PDE-5 inhibitor is a smooth muscle relaxant. Beyond its original indication for erectile dysfunction [28] and other vascular diseases, including pulmonary artery hypertension [29] and Raynaud's phenomenon [30], clinical investigations have been expanded to include hypercontractile esophageal motility disorders [31] and biliary SOD [32]. PDE-5 inhibitor reduces basal sphincter of Oddi pressure [32]. The administration of PDE-5 inhibitor before ERCP may decrease sphincter of Oddi tone, allow easier cannulation, and ultimately reduce the occurrence of PEP. An RCT that included 278 patients undergoing ERCP showed no significant decrease in the rate of pancreatitis in the treatment group compared with the placebo group (8.0% vs. 7.8%, p = 0.94) [33].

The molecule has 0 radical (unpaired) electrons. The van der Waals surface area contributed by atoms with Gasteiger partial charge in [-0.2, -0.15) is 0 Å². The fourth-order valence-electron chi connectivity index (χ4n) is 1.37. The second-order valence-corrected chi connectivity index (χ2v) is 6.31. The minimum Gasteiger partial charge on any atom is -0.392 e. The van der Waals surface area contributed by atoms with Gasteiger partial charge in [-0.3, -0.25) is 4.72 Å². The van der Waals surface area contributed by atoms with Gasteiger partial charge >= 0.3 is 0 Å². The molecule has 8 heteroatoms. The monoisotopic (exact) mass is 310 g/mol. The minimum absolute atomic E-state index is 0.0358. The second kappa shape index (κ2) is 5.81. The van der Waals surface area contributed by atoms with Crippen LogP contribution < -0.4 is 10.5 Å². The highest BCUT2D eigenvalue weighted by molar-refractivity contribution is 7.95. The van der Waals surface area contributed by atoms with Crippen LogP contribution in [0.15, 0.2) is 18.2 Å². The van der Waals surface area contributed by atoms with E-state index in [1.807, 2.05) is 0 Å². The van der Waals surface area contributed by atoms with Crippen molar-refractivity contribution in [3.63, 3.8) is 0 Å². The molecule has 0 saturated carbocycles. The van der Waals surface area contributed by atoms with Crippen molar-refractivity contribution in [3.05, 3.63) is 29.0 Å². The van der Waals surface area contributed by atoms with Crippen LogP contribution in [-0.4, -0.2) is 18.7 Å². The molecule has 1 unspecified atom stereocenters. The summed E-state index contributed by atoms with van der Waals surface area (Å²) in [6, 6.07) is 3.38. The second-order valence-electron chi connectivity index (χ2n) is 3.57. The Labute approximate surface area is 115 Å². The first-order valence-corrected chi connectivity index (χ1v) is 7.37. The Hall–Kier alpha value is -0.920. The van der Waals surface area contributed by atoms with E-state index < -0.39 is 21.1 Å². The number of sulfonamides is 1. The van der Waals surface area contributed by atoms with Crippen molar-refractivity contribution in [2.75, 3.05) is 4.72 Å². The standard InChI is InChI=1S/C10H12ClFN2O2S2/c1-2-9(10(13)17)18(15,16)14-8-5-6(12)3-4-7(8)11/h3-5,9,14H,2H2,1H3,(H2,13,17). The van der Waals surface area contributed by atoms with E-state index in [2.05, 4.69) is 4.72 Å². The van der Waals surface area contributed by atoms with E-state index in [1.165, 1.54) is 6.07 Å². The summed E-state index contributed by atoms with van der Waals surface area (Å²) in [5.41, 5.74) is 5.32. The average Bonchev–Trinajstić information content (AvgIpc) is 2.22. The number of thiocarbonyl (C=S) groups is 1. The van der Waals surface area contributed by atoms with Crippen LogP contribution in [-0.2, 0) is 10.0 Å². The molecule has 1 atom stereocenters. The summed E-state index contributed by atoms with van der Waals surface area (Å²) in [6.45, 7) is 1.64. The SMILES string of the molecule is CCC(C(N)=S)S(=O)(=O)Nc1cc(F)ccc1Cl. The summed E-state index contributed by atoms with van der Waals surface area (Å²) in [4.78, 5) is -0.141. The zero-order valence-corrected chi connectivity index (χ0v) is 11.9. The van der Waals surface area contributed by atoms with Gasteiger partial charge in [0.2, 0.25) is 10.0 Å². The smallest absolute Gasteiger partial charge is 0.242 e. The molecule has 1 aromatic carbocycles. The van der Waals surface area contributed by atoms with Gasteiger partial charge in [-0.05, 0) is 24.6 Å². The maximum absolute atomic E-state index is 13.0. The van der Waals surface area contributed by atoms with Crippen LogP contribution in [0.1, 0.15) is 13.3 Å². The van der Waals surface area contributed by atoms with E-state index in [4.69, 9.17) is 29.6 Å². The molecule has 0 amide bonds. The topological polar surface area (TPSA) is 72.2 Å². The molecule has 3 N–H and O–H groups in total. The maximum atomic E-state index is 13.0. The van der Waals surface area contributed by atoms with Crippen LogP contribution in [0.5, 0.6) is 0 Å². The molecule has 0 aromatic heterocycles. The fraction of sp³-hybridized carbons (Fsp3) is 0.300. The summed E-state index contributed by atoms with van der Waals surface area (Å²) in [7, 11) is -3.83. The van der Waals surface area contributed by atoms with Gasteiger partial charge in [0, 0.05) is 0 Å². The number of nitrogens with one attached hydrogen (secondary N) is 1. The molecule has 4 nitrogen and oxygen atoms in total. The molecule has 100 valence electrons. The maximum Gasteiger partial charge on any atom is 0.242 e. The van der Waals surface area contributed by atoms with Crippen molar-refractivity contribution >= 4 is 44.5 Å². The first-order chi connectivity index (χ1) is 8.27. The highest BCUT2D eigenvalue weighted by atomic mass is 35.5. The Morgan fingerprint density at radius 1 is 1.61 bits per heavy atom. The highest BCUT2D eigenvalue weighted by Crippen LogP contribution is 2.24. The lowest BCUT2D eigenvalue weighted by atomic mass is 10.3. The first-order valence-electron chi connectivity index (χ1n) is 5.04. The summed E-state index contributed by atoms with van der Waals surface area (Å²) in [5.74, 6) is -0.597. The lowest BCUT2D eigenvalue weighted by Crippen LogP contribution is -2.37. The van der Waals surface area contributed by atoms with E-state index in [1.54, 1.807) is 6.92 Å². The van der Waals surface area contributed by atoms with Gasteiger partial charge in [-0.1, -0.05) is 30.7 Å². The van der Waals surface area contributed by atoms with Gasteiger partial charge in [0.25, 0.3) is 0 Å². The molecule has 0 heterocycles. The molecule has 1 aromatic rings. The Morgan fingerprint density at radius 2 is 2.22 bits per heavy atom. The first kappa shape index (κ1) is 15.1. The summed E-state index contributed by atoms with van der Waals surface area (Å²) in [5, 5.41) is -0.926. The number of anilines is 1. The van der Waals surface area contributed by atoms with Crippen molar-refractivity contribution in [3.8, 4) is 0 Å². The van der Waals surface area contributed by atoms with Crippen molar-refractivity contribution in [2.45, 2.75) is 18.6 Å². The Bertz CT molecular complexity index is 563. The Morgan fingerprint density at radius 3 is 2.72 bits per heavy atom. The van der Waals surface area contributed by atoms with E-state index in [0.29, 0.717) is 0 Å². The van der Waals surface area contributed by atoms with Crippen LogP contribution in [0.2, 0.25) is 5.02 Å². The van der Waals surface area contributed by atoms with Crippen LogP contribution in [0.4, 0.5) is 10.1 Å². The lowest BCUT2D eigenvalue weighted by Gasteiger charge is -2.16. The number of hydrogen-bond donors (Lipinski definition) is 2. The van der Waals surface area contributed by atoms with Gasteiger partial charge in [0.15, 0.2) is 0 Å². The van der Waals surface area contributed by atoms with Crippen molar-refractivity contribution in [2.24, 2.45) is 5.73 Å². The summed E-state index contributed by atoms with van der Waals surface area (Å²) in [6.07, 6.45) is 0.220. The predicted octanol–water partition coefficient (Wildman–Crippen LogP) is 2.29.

Calcium channel blocker

Nifedipine, a calcium channel antagonist, was ineffective in two RCTs [34,35].

Interruption of the inflammatory cascade